Posts Tagged ‘kayak’

Afloat on the Broads

Monday, May 27th, 2019

Earlier this month saw me taking my first paddle on the Broads in a long time. It was something of a trial run to see how I would cope with reflected glare after my third bout of eye surgery the previous week. The staithe at Barton Turf is an easy launching point, and a short paddle along a channel brings you out into the northern end of Barton Broad, one of my favourite paddling locations. Nelson’s sister lived in nearby Barton Hall, and he used to sail on the broad whenever he came to visit. Legend has it he lost a chain and locket in the water here.

The plan was to paddle south down the broad, and then continue along the River Ant until I felt it was time to turn round and start back. I was amazingly lucky to see not just one but two grand old ladies of the Broads. Under sail on Barton Broad was the historic trading wherry Albion (built in 1898), which I’ve been fortunate enough to sail on twice. Down the river at How Hill I found the pleasure wherry Hathor (built in 1905 for the Colman mustard family). I didn’t tie up here, but I’ve been on board before, and the Egyptian-themed interiors are quite remarkable.

How Hill was as far as I got, and by the time I emerged onto the southern end of Barton Broad for the final leg of the return journey, the breeze had got up. While inflatable kayaks are great for their portability, and stability afloat, the fact that they’re on average half the weight and twice the surface area of a comparable hard-shell does make them more susceptible to wind. I was being blown off-course so much, it was actually easier to retrace the track on my GPS watch rather than navigate by line of sight. Even so, a most enjoyable round trip of just under six miles.

Click here for my Kindle guide to the Broads: “The Broads – A unique National Park

Paddling into the New Year

Friday, January 8th, 2016

The end of 2015 and beginning of 2016 saw me out in my two-seater inflatable kayak twice within four days, both trips with my co-paddler Amy Woodyatt. The first was in some spectacularly un-December-like weather, starting on the outskirts of Norwich at the Rushcutters Arms on Thorpe Green, and paddling up the rivers Yare and Wensum into the city centre. I’ve done this trip a few times now, and I really like the fact that it’s totally different from my more common sorties out in the Broads. Once you get within the confines of the city, you have the proximity of buildings, and indeed the occasional interaction with people on the river bank. I also like the floating history lesson – you get to pass beneath several hundred years-worth of bridges crossing the River Wensum, from the medieval Bishops Bridge to Peter Jarrold’s Bridge, an ultra-modern pedestrian / cycleway which sweeps across the river in a curve with very little apparent in the way of support.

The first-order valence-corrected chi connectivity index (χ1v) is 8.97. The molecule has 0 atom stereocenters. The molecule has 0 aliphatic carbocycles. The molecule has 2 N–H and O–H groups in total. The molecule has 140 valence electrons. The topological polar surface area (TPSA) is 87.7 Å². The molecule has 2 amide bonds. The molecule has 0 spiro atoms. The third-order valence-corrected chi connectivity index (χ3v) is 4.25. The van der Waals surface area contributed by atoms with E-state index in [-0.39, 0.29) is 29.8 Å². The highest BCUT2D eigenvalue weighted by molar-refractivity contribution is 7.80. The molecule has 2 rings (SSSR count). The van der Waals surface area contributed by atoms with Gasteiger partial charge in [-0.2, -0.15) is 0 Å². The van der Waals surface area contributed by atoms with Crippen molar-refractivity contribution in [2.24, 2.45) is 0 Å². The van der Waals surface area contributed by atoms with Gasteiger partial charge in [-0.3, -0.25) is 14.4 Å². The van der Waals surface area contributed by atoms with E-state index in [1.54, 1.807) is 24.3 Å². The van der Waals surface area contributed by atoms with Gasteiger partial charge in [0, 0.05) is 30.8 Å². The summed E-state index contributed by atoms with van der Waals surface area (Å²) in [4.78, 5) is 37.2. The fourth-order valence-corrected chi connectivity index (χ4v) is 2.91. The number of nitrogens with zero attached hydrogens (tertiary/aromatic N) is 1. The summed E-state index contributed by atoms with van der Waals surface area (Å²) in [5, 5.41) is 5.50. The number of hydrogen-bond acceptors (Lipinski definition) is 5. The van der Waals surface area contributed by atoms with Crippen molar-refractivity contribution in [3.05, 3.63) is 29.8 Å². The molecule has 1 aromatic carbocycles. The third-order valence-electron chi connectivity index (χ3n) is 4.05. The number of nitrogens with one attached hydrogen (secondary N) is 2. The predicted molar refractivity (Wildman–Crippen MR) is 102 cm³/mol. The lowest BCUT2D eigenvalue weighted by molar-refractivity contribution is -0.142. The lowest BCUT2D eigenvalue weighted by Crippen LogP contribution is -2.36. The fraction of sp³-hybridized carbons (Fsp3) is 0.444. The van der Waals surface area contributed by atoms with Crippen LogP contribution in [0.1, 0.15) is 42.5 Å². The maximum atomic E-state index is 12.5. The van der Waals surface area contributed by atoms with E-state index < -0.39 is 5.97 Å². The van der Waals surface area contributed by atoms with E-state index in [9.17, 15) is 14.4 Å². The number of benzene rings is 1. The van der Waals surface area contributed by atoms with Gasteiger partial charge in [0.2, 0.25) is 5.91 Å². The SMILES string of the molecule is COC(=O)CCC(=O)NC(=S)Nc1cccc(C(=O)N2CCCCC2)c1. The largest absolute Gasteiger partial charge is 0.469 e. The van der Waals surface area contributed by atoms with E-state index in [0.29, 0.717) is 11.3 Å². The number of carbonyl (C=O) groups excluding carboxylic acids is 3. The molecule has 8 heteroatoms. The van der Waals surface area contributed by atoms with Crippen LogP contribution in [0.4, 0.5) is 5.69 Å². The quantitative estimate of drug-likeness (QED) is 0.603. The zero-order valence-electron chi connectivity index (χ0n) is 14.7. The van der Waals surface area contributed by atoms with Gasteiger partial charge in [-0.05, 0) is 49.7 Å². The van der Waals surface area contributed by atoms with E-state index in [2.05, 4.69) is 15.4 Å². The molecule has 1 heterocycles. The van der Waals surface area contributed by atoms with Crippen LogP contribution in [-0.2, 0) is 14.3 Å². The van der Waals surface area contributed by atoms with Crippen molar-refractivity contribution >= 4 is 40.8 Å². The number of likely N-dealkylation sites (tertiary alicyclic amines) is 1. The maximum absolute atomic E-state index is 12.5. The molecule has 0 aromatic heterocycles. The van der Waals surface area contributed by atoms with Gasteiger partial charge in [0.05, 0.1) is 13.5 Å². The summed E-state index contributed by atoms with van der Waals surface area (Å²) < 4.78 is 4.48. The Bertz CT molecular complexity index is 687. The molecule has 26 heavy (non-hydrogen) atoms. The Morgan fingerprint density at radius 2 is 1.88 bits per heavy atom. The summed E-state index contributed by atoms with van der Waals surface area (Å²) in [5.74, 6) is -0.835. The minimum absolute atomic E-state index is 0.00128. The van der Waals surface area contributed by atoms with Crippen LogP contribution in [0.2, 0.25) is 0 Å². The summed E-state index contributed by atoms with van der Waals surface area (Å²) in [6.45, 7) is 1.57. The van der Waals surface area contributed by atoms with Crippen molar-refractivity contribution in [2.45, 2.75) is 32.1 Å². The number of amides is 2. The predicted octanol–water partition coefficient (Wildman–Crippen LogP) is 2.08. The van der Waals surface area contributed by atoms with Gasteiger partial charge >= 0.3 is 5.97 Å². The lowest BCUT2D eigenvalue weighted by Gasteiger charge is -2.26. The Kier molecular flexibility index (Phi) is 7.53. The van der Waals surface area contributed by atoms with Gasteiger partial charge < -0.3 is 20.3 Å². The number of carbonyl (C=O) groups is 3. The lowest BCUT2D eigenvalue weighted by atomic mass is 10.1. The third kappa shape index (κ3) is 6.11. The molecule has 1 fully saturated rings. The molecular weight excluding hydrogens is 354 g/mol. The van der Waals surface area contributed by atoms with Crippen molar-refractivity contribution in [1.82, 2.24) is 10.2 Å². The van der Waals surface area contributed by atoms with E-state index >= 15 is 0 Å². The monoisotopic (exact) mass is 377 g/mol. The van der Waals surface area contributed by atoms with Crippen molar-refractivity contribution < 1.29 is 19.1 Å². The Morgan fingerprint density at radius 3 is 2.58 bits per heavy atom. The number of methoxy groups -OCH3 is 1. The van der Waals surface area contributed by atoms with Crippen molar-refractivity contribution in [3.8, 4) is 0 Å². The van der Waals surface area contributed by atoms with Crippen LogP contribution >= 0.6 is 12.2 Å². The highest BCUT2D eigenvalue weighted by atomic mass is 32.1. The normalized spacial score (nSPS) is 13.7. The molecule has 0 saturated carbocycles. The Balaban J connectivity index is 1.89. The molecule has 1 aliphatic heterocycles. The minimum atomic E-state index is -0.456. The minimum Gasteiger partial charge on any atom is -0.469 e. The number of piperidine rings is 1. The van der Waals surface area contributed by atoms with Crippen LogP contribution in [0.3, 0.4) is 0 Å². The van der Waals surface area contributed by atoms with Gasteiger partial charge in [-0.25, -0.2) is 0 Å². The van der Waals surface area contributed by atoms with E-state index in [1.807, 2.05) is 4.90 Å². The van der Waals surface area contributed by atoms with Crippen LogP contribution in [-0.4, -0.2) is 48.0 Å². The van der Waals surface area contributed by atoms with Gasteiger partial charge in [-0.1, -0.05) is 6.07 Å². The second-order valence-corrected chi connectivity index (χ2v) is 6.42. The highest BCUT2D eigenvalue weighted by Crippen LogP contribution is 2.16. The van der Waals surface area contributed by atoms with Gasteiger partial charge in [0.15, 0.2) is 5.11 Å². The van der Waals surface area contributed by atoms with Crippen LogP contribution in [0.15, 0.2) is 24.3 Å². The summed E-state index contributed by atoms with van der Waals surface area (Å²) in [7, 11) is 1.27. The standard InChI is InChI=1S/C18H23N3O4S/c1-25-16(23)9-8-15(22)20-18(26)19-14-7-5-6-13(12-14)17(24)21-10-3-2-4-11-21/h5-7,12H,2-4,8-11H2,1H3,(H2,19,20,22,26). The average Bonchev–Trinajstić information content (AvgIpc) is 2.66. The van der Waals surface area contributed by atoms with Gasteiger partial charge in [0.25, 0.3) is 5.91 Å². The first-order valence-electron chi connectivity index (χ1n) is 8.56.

At the head of navigation is New Mills, where water comes gushing through sluices, providing the only white water in Norwich. It provided some amusement for a few moments as we had several goes at nosing into the turbulent waters, then allowing the kayak to be spat out of the mini-maelstrom. Our average paddling speed is usually around 2.5 mph, but for the first couple of hundred yards downstream from here, the current can whizz you along so quickly you get to break the 4 mph speed limit!

Our second excursion of the week was on New Year’s Day, launching from Catfield Dyke, paddling across Hickling Broad, along Deep Go Dyke and halfway through Heigham Sound before turning back. Not surprisingly, Europe’s largest wetland nature reserve was deserted. During the winter, the southern end of the broad is home to wintering wildfowl, so we stuck to the main navigation channel rather than meandering around the reedbeds and disturbing them. Paddling back across Hickling Broad, the wind decided to pick up, fortunately behind us. Just as we had with our journey back down the Wensum, it’s always nice when you get that extra helping hand!

Blazing Paddles

Monday, April 6th, 2015

Last week I finally took the plunge and bought an Advanced Elements Convertible, the two-seater version of the inflatable kayak I’ve been using for the past 18 months. Amazingly, while 15 feet long fully deployed, it still fits into the back of a two-seater Smart car complete with paddles and all the rest of the kit. Apart from the obvious advantages for more sociable paddling trips, having an extra pair of hands can come in handy for occasions where I want to take photographs or shoot video. When you’re on moving water, the moment you stop paddling to take a picture, you’ve lost control of the kayak. At times that can be nothing more than a minor irritation, at others, potentially more dangerous.

My first trip out with long-time paddling companion Amy Woodyatt was one of my favourites, starting from Catfield Staithe. The half mile or so along Catfield Dyke was enough to get the feel for paddling a much bigger craft – if anything, I would say the extra length and weight makes for improved tracking on the single seater.

Then we emerged onto Hickling Broad. With virtually no wind, the broad was calm, and we did the mile or so of open water to the other side in good time. Just after crossing the navigation channel, we stopped for a chat with a couple of guys on sit-on-top kayaks who were heading out of Hickling towards Horsey Mere. It was tempting to follow them, but we stuck with our original plan.

The unexpected treat of the day came as we pulled up to the bird observation tower – we heard the distinct booming call of the male Bittern, one of the UK’s rarest birds. It sounds just like someone blowing across the neck of a large bottle, but deep and penetrating. My previous encounters have only been the odd single call, whereas this was at times almost continuous. But they are very elusive – I’ve still yet to see one!

Paddling the Suffolk / Essex border

Tuesday, August 12th, 2014